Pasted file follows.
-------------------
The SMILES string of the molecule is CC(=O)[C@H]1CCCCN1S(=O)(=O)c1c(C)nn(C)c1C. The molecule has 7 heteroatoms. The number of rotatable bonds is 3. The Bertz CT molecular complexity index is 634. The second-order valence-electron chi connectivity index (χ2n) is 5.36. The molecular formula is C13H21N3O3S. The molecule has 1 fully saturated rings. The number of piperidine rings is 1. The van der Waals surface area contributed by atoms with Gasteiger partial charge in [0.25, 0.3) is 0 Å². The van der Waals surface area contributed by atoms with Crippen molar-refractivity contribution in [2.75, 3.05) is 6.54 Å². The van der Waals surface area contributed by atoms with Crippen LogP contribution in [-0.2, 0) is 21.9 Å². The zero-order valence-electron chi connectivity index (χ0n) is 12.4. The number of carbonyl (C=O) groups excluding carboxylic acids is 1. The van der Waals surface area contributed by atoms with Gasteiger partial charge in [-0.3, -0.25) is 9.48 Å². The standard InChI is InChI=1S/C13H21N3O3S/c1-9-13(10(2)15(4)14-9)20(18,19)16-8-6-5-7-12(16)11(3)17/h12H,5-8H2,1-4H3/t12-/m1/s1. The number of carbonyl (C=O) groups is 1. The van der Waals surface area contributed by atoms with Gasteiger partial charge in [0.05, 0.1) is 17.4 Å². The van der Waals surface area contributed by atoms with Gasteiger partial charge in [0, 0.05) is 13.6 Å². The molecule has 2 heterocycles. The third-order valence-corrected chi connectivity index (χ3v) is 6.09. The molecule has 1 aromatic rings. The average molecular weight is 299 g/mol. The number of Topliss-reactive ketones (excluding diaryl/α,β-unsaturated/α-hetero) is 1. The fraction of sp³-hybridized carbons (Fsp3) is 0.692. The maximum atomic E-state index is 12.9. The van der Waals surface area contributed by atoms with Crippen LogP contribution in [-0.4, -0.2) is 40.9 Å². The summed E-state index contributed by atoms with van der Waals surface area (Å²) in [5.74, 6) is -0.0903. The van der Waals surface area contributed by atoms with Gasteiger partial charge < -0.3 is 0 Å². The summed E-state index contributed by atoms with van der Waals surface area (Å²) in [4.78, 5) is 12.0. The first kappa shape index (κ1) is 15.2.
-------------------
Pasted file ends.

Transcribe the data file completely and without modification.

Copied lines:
The SMILES string of the molecule is CC(=O)[C@H]1CCCCN1S(=O)(=O)c1c(C)nn(C)c1C. The molecule has 7 heteroatoms. The number of rotatable bonds is 3. The Bertz CT molecular complexity index is 634. The second-order valence-electron chi connectivity index (χ2n) is 5.36. The molecular formula is C13H21N3O3S. The molecule has 1 fully saturated rings. The number of piperidine rings is 1. The van der Waals surface area contributed by atoms with Gasteiger partial charge in [0.25, 0.3) is 0 Å². The van der Waals surface area contributed by atoms with Crippen molar-refractivity contribution in [2.75, 3.05) is 6.54 Å². The van der Waals surface area contributed by atoms with Crippen LogP contribution in [-0.2, 0) is 21.9 Å². The zero-order valence-electron chi connectivity index (χ0n) is 12.4. The number of carbonyl (C=O) groups excluding carboxylic acids is 1. The van der Waals surface area contributed by atoms with Gasteiger partial charge in [-0.3, -0.25) is 9.48 Å². The standard InChI is InChI=1S/C13H21N3O3S/c1-9-13(10(2)15(4)14-9)20(18,19)16-8-6-5-7-12(16)11(3)17/h12H,5-8H2,1-4H3/t12-/m1/s1. The number of carbonyl (C=O) groups is 1. The van der Waals surface area contributed by atoms with Gasteiger partial charge in [0.05, 0.1) is 17.4 Å². The van der Waals surface area contributed by atoms with Gasteiger partial charge in [0, 0.05) is 13.6 Å². The molecule has 2 heterocycles. The third-order valence-corrected chi connectivity index (χ3v) is 6.09. The molecule has 1 aromatic rings. The average molecular weight is 299 g/mol. The number of Topliss-reactive ketones (excluding diaryl/α,β-unsaturated/α-hetero) is 1. The fraction of sp³-hybridized carbons (Fsp3) is 0.692. The maximum atomic E-state index is 12.9. The van der Waals surface area contributed by atoms with Crippen LogP contribution in [-0.4, -0.2) is 40.9 Å². The summed E-state index contributed by atoms with van der Waals surface area (Å²) in [5.74, 6) is -0.0903. The van der Waals surface area contributed by atoms with Gasteiger partial charge < -0.3 is 0 Å². The summed E-state index contributed by atoms with van der Waals surface area (Å²) in [4.78, 5) is 12.0. The first kappa shape index (κ1) is 15.2.